Build from source

Build a development version of TinyGo from source if you want to help improve TinyGo or want to try the latest features.

This page details how to build TinyGo from source. If you would like to install a pre-built binary release, please see our quick install guide.

Start with getting the source code. On Windows, you might want to install the build dependencies first.

git clone --recursive
cd tinygo

If you want to use the latest version of TinyGo instead of the latest release, please switch over to the dev branch:

git checkout dev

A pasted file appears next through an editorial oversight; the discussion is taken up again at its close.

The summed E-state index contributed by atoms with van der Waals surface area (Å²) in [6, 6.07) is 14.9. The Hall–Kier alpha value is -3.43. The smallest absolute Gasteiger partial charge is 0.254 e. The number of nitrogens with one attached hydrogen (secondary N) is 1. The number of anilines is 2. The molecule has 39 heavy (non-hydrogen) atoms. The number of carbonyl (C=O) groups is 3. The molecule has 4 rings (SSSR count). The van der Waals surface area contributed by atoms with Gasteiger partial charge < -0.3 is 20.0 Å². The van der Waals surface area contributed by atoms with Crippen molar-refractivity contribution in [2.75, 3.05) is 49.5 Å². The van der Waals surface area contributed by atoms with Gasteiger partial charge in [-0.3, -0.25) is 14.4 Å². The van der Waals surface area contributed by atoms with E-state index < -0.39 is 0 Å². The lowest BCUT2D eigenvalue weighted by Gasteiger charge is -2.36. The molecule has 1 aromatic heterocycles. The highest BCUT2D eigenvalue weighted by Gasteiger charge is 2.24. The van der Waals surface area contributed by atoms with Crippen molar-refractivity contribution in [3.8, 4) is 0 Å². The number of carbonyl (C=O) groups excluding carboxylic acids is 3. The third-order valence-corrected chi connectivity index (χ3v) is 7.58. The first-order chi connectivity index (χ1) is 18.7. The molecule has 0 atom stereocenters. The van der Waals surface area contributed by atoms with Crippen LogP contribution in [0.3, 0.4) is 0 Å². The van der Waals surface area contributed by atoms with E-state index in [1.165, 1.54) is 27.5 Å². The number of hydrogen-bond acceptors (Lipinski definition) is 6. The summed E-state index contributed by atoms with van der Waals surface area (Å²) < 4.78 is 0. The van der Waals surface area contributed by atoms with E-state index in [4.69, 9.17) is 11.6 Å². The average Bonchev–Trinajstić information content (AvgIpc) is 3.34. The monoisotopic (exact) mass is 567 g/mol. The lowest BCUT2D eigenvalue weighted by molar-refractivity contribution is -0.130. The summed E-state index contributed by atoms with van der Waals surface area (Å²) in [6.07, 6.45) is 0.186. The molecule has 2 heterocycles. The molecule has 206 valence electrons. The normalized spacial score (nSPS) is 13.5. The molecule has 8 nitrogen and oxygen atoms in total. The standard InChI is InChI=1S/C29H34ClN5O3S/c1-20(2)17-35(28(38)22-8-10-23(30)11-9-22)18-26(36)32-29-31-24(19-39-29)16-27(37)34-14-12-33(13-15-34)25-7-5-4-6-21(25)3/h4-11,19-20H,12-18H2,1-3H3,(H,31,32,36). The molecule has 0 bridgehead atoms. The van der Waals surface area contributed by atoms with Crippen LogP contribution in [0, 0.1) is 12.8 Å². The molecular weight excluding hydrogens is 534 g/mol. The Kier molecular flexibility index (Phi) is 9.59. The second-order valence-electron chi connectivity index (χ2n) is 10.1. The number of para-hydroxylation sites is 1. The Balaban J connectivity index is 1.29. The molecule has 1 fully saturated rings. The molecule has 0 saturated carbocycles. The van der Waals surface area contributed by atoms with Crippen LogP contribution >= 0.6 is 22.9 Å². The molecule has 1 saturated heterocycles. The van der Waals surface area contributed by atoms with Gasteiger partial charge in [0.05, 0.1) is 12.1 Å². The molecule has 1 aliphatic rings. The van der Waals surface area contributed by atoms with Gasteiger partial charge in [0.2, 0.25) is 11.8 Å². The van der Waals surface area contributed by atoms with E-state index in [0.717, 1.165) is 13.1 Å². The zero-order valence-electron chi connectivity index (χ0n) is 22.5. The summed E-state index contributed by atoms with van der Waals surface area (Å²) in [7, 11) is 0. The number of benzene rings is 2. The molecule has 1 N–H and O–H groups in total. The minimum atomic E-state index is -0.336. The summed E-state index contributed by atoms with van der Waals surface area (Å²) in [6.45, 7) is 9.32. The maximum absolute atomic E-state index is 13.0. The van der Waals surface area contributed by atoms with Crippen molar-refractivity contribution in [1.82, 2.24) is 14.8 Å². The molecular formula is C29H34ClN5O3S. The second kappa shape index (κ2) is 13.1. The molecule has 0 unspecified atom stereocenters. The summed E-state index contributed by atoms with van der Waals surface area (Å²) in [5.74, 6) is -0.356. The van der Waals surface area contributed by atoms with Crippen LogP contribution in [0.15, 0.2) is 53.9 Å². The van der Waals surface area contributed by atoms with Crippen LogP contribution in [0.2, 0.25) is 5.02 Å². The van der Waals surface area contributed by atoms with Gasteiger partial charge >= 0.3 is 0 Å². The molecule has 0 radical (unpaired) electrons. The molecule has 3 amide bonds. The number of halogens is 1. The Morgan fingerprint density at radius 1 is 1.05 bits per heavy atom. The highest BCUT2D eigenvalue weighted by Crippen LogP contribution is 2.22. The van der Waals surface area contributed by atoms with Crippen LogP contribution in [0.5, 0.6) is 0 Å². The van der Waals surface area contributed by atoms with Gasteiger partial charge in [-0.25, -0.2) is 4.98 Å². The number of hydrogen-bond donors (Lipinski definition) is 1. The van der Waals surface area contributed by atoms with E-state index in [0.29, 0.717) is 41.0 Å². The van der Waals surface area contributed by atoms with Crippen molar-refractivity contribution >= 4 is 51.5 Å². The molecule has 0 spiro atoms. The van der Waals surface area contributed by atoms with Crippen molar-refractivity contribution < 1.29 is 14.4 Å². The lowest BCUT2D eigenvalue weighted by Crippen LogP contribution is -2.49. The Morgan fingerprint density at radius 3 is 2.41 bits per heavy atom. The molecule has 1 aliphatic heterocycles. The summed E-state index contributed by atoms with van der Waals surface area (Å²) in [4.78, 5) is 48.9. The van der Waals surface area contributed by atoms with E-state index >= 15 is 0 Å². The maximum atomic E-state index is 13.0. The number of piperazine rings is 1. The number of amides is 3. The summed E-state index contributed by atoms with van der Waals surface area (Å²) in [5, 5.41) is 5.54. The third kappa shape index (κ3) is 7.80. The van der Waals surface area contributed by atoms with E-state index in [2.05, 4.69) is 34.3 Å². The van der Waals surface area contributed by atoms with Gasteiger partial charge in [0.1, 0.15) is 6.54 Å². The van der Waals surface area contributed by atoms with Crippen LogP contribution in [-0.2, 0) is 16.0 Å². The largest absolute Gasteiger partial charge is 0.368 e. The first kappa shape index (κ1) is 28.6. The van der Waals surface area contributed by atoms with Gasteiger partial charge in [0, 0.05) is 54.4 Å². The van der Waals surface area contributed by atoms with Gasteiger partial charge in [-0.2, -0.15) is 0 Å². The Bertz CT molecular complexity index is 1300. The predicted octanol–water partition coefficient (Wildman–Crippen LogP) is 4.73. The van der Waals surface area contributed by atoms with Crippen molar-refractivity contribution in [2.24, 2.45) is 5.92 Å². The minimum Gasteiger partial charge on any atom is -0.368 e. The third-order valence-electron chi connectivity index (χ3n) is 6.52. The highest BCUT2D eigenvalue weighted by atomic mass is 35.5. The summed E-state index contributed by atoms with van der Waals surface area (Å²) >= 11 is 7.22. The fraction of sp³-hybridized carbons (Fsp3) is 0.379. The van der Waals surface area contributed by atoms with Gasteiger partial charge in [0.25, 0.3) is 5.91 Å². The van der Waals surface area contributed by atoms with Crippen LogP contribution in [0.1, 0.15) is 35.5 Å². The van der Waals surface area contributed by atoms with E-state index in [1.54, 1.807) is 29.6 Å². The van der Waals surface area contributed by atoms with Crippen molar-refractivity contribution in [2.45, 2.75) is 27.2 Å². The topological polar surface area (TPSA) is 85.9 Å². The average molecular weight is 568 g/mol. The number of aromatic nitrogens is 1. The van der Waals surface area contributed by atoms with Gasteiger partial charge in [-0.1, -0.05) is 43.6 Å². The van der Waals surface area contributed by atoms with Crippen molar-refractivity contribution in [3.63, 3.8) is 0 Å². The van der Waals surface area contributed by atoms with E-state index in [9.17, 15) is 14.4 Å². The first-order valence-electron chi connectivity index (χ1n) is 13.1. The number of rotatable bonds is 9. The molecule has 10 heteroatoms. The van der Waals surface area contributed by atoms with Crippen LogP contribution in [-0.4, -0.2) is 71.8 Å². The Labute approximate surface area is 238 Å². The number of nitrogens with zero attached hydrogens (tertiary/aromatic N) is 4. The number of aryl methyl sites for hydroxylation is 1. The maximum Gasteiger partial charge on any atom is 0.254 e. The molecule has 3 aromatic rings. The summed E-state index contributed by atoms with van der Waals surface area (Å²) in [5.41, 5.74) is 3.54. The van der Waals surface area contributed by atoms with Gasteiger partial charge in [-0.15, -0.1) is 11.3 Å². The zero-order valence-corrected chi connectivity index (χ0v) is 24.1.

git submodule update --init

Building TinyGo

A major dependency of TinyGo is LLVM. You can either use a version of LLVM already on your system or build LLVM manually. Building manually takes a long time (around an hour depending on how fast your system is) so it is recommended to use a version of LLVM already on your system if that’s possible.

You need to build LLVM manually in the following cases:

  • You would like to use it for the ESP8266 or ESP32 chips.
  • You are using Windows.
  • Your Linux distribution (if you use Linux) does not ship the right LLVM version.

With system-installed LLVM

Using a system-installed version of LLVM depends on your system, of course.

For Debian or Ubuntu you can install LLVM by adding a new apt repository. For more information about this method, see Before copying the command below, please replace xxxxx with your distribution’s codename.

Distro Version Codename
Ubuntu 18.04 bionic
Ubuntu 20.04 focal